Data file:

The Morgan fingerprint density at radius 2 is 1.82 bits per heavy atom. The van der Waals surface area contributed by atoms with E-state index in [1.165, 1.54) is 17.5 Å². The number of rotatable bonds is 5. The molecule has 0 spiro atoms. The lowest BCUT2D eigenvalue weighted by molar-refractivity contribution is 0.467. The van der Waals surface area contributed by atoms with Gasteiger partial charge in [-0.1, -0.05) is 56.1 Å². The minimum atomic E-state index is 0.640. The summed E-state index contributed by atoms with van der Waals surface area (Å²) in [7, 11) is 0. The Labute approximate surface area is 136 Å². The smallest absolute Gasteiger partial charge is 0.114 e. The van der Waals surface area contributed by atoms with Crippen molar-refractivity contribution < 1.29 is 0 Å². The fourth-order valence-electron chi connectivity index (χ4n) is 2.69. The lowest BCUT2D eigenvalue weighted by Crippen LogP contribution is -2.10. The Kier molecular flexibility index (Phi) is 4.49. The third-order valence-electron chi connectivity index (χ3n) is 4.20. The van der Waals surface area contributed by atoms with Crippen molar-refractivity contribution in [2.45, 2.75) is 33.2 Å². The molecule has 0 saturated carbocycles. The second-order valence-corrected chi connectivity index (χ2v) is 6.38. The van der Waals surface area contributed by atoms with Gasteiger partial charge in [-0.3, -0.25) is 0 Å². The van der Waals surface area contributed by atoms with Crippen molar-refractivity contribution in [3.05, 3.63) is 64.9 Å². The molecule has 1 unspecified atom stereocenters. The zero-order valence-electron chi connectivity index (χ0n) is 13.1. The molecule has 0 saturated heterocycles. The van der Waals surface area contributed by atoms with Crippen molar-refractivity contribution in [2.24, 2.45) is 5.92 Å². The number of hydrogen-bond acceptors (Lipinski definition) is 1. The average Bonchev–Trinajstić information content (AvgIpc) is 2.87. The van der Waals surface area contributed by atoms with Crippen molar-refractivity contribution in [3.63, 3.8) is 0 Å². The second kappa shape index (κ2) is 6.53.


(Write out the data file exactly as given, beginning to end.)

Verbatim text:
The Morgan fingerprint density at radius 2 is 1.82 bits per heavy atom. The van der Waals surface area contributed by atoms with E-state index in [1.165, 1.54) is 17.5 Å². The number of rotatable bonds is 5. The molecule has 0 spiro atoms. The lowest BCUT2D eigenvalue weighted by molar-refractivity contribution is 0.467. The van der Waals surface area contributed by atoms with Gasteiger partial charge in [-0.1, -0.05) is 56.1 Å². The minimum atomic E-state index is 0.640. The summed E-state index contributed by atoms with van der Waals surface area (Å²) in [7, 11) is 0. The Labute approximate surface area is 136 Å². The smallest absolute Gasteiger partial charge is 0.114 e. The van der Waals surface area contributed by atoms with Crippen molar-refractivity contribution < 1.29 is 0 Å². The fourth-order valence-electron chi connectivity index (χ4n) is 2.69. The lowest BCUT2D eigenvalue weighted by Crippen LogP contribution is -2.10. The Kier molecular flexibility index (Phi) is 4.49. The third-order valence-electron chi connectivity index (χ3n) is 4.20. The van der Waals surface area contributed by atoms with Crippen molar-refractivity contribution in [2.45, 2.75) is 33.2 Å². The molecule has 0 saturated carbocycles. The second-order valence-corrected chi connectivity index (χ2v) is 6.38. The van der Waals surface area contributed by atoms with Gasteiger partial charge in [-0.3, -0.25) is 0 Å². The van der Waals surface area contributed by atoms with Crippen molar-refractivity contribution in [3.05, 3.63) is 64.9 Å². The molecule has 1 unspecified atom stereocenters. The zero-order valence-electron chi connectivity index (χ0n) is 13.1. The molecule has 0 saturated heterocycles. The van der Waals surface area contributed by atoms with Crippen molar-refractivity contribution in [2.24, 2.45) is 5.92 Å². The number of hydrogen-bond acceptors (Lipinski definition) is 1. The average Bonchev–Trinajstić information content (AvgIpc) is 2.87. The van der Waals surface area contributed by atoms with Crippen molar-refractivity contribution in [3.63, 3.8) is 0 Å². The second kappa shape index (κ2) is 6.53.